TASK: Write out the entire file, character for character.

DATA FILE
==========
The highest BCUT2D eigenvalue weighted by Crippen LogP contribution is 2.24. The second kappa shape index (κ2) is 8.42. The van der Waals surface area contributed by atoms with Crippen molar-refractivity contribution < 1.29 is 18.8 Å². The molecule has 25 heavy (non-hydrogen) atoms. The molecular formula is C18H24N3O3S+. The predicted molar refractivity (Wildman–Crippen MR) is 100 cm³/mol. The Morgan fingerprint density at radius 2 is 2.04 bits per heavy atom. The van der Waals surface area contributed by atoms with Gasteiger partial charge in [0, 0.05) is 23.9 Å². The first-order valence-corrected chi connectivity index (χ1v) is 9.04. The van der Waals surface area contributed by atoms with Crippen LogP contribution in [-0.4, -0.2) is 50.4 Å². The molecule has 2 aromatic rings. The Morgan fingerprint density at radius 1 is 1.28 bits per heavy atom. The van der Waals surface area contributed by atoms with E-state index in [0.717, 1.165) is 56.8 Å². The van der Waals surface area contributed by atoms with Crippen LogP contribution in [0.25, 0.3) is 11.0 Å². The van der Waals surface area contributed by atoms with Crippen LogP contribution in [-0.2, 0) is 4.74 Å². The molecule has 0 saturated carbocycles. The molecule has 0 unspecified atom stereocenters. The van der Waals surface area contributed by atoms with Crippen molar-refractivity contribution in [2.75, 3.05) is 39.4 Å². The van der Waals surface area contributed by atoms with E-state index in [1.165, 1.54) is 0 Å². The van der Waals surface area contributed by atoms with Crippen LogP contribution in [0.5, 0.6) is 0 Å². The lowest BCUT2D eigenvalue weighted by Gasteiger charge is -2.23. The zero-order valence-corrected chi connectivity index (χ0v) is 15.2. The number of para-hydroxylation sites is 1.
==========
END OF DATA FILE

The highest BCUT2D eigenvalue weighted by Crippen LogP contribution is 2.24. The second kappa shape index (κ2) is 8.42. The van der Waals surface area contributed by atoms with Crippen molar-refractivity contribution < 1.29 is 18.8 Å². The molecule has 25 heavy (non-hydrogen) atoms. The molecular formula is C18H24N3O3S+. The predicted molar refractivity (Wildman–Crippen MR) is 100 cm³/mol. The Morgan fingerprint density at radius 2 is 2.04 bits per heavy atom. The van der Waals surface area contributed by atoms with Gasteiger partial charge in [0, 0.05) is 23.9 Å². The first-order valence-corrected chi connectivity index (χ1v) is 9.04. The van der Waals surface area contributed by atoms with Crippen LogP contribution in [-0.4, -0.2) is 50.4 Å². The molecule has 2 aromatic rings. The Morgan fingerprint density at radius 1 is 1.28 bits per heavy atom. The van der Waals surface area contributed by atoms with E-state index in [0.717, 1.165) is 56.8 Å². The van der Waals surface area contributed by atoms with Crippen LogP contribution in [0.25, 0.3) is 11.0 Å². The van der Waals surface area contributed by atoms with Crippen LogP contribution in [-0.2, 0) is 4.74 Å². The molecule has 0 saturated carbocycles. The molecule has 0 unspecified atom stereocenters. The van der Waals surface area contributed by atoms with Crippen molar-refractivity contribution in [2.75, 3.05) is 39.4 Å². The van der Waals surface area contributed by atoms with E-state index in [1.165, 1.54) is 0 Å². The van der Waals surface area contributed by atoms with Crippen LogP contribution in [0.5, 0.6) is 0 Å². The lowest BCUT2D eigenvalue weighted by Gasteiger charge is -2.23. The zero-order valence-corrected chi connectivity index (χ0v) is 15.2. The number of para-hydroxylation sites is 1.